• Kel Suu Lake — Tucked away in a distant corner of the Tien Shan mountains, near the Kok Kyia Valley, lies Kel Suu Lake. It’s 15km long, accessible only by foot or horseback, and surrounded by 800m rock walls. Until a few years ago, it was relatively unknown, but its picturesque views have given it some popularity of late. Yet in the last 20 years, the lake has twice lost most of its water. Unlike the Aral Sea, the reasons for its desiccation are unknown, but it’s thought to have been caused by an underground collapse. Although this is not the most “out there” location on this list, Kel Suu Lake serves as an example of the many possibilities for little-known gems hiding in Central Asia’s bountiful backcountry.­­­

Fishing a creek in the small town of Sary-Tash, Kyrgyzstan. In the background are Tajikistan’s Pamirs. Sary-Tash’s two roads lead south to China via the Irkeshtam Pass and west to Tajikistan via 4,000m Kyzyl-Art Pass. Photo: Matthew Traver 


Pamir foothills, Tadjikistan. Photo: Jerry Kobalenko

The smallest of the Central Asian republics, Tajikistan has the highest average elevation of any country in the world (2,954m). The Pamirs cover more than 90 percent of it. Only the southeast part is relatively flat. Bordering the poppy fields of Afghanistan, almost half of Tadjikistan’s economy comes from drug smuggling.

  • Fann Mountains — Part of the western Pamir-Alay range, the 4,000 to 5,000m peaks in the Fanns have for decades trained Russians and other climbers from the former Soviet Union. Although most of the main summits have already been climbed, opportunities abound for more technical rock and ice-first ascents. Despite its potential, it remains a relatively quiet destination, aside from a handful of trekkers and climbers during the high season. Most trailheads are accessible by car from Dushanbe, Tajikistan’s capital.

    A remote valley in eastern Tajikistan. On the other side of the snowy peak lies Lake Zorkul, the source of the Amu Darya River, which flows into the Aral Sea. Photo: Matthew Traver


  • Pamir Mountains — With over a hundred 6,000m peaks, the Pamirs have many remaining first ascents, pioneering ski descents, and adventurous treks. Access takes a minimum of two days via the world-class Pamir Highway from Osh, Kyrgyzstan, or Dushanbe. The M41, as it’s also known, is the only road through eastern Tajikistan and connects Osh with the Tajik capital. Most of the Pamirs is within the Gorno-Badakhshan Autonomous Oblast (GBAO), and because of political unrest in the recent past, anybody planning to go first needs to secure a permit. This can be done at the same time as your visa application. The GBAO is also the only way to access Afghanistan’s Wakhan Corridor, via the Ishkishim border crossing.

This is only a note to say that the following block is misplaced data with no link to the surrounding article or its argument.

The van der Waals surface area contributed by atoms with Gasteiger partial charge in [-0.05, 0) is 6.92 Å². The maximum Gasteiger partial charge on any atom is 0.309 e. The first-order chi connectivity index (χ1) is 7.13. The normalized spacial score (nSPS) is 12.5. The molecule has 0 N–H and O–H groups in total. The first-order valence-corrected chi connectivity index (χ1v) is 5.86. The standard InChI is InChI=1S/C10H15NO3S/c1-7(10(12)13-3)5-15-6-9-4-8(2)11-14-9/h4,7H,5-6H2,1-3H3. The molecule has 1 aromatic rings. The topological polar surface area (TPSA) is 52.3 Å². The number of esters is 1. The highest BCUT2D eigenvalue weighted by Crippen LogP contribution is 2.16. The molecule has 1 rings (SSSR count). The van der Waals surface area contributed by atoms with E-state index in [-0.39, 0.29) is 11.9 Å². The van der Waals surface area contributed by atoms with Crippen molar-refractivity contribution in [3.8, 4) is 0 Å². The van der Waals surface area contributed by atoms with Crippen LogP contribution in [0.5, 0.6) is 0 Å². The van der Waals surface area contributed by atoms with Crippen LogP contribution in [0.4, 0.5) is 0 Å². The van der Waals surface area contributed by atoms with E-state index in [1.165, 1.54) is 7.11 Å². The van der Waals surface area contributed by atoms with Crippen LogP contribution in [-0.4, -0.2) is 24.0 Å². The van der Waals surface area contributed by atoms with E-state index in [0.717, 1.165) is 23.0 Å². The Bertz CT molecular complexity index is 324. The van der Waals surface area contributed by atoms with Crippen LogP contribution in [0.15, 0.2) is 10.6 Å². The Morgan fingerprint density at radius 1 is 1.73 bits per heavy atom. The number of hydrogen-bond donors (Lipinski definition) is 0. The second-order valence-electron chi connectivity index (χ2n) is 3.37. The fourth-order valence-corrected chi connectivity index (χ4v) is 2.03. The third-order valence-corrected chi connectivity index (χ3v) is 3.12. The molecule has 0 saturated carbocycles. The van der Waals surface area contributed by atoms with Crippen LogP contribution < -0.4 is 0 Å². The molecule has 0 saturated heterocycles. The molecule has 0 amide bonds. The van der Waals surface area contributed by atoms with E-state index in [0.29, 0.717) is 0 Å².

• A Wakhi herder descends from a high valley in Afghanistan’s Wakhan Corridor, one of the most difficult-to-reach places in the world. Photo: Matthew Traver


The Turkmenistan side of the Ustyurt Plateau. Photo: Jerry Kobalenko

Turkmenistan is the most logistically difficult of the five to visit. It’s kind of a Central Asian North Korea. A local agency must issue a letter of invitation before you can obtain a visa. While this is easy enough to arrange, your request may be rejected for unknown reasons. Tourist visas usually cover a maximum of 10 days. Independent travel outside the capital of Ashgabat is difficult to impossible. But isn’t that part of the challenge of adventure?

Until 2006, the country was ruled by bizarre dictator Saparmyrat Niyazov. Among Niyazov’s hijinks, he built golden monuments to himself and renamed the word “bread” after his mother and the months of the year and days of the week after other relatives. His successor, while a little less eccentric, holds a yearly beauty contest for horses. And he keeps tight control of the number of visitors coming in and the citizens going out.

A woman in traditional clothes milks a camel in Darvaza, Turkmenistan. Photo: Jerry Kobalenko

  • Kara Kum Desert — Occupying 70 percent of the country, the Kara Kum, meaning black sand, is one of the least-visited parts of the country. Few venture beyond edges of the two highways that cut north-south through the country. Outside of the main towns, all visitors to Turkmenistan must travel with a government-assigned guide. A two-person, vehicle-supported desert trip costs at least $250 to $350 per day.

Kopet Dag Mountains. Photo: Jerry Kobalenko

  • Kopet Dag Range — Spanning 650km along the Iranian border, Mount Rizeh (2,940m) is the highest peak on the Turkmenistan side and Mount Quchan (3,191m) on the Iranian side. Intriguingly, it has a ski resort too, although there is barely any snow — another project of the wacky former president. Nevertheless, the range has plenty of untapped opportunities for non-technical peak bagging and long treks through lush valleys, beginning from the village of Kunya-Kumbez.